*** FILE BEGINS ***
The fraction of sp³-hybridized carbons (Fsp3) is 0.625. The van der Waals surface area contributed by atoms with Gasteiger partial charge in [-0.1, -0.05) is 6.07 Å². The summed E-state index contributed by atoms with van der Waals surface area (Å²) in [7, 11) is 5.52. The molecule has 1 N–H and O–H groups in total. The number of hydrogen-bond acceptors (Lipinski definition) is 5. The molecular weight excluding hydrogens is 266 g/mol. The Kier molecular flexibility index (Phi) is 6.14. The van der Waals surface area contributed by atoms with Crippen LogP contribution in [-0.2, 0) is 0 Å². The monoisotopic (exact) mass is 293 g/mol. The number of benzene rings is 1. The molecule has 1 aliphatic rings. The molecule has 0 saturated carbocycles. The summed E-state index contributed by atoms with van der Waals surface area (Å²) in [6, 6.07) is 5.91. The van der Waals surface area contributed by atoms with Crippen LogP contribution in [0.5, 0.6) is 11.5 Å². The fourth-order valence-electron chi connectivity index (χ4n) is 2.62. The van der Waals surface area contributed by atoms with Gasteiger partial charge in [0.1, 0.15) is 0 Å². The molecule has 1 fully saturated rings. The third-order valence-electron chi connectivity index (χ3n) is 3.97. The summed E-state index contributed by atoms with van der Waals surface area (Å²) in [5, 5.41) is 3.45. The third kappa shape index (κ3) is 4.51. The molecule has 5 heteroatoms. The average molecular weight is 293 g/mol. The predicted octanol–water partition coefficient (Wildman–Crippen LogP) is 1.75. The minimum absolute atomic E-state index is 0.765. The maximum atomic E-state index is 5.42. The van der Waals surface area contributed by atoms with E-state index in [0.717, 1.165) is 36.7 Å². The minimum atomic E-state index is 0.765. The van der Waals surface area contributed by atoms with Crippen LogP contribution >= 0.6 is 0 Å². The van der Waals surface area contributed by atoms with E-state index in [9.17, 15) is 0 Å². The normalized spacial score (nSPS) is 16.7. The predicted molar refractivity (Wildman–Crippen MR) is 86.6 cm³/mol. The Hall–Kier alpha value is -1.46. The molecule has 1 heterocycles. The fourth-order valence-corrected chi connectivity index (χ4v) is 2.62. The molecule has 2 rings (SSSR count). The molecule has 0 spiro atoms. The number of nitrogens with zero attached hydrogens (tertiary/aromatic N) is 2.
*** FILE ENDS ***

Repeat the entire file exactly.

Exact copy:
The fraction of sp³-hybridized carbons (Fsp3) is 0.625. The van der Waals surface area contributed by atoms with Gasteiger partial charge in [-0.1, -0.05) is 6.07 Å². The summed E-state index contributed by atoms with van der Waals surface area (Å²) in [7, 11) is 5.52. The molecule has 1 N–H and O–H groups in total. The number of hydrogen-bond acceptors (Lipinski definition) is 5. The molecular weight excluding hydrogens is 266 g/mol. The Kier molecular flexibility index (Phi) is 6.14. The van der Waals surface area contributed by atoms with Crippen LogP contribution in [-0.2, 0) is 0 Å². The monoisotopic (exact) mass is 293 g/mol. The number of benzene rings is 1. The molecule has 1 aliphatic rings. The molecule has 0 saturated carbocycles. The summed E-state index contributed by atoms with van der Waals surface area (Å²) in [6, 6.07) is 5.91. The van der Waals surface area contributed by atoms with Crippen LogP contribution in [0.5, 0.6) is 11.5 Å². The fourth-order valence-electron chi connectivity index (χ4n) is 2.62. The van der Waals surface area contributed by atoms with Gasteiger partial charge in [0.1, 0.15) is 0 Å². The molecule has 1 fully saturated rings. The third-order valence-electron chi connectivity index (χ3n) is 3.97. The summed E-state index contributed by atoms with van der Waals surface area (Å²) in [5, 5.41) is 3.45. The third kappa shape index (κ3) is 4.51. The molecule has 5 heteroatoms. The average molecular weight is 293 g/mol. The predicted octanol–water partition coefficient (Wildman–Crippen LogP) is 1.75. The minimum absolute atomic E-state index is 0.765. The maximum atomic E-state index is 5.42. The van der Waals surface area contributed by atoms with E-state index in [0.717, 1.165) is 36.7 Å². The minimum atomic E-state index is 0.765. The van der Waals surface area contributed by atoms with Crippen LogP contribution >= 0.6 is 0 Å². The van der Waals surface area contributed by atoms with E-state index in [9.17, 15) is 0 Å². The normalized spacial score (nSPS) is 16.7. The predicted molar refractivity (Wildman–Crippen MR) is 86.6 cm³/mol. The Hall–Kier alpha value is -1.46. The molecule has 1 heterocycles. The fourth-order valence-corrected chi connectivity index (χ4v) is 2.62. The molecule has 2 rings (SSSR count). The molecule has 0 spiro atoms. The number of nitrogens with zero attached hydrogens (tertiary/aromatic N) is 2.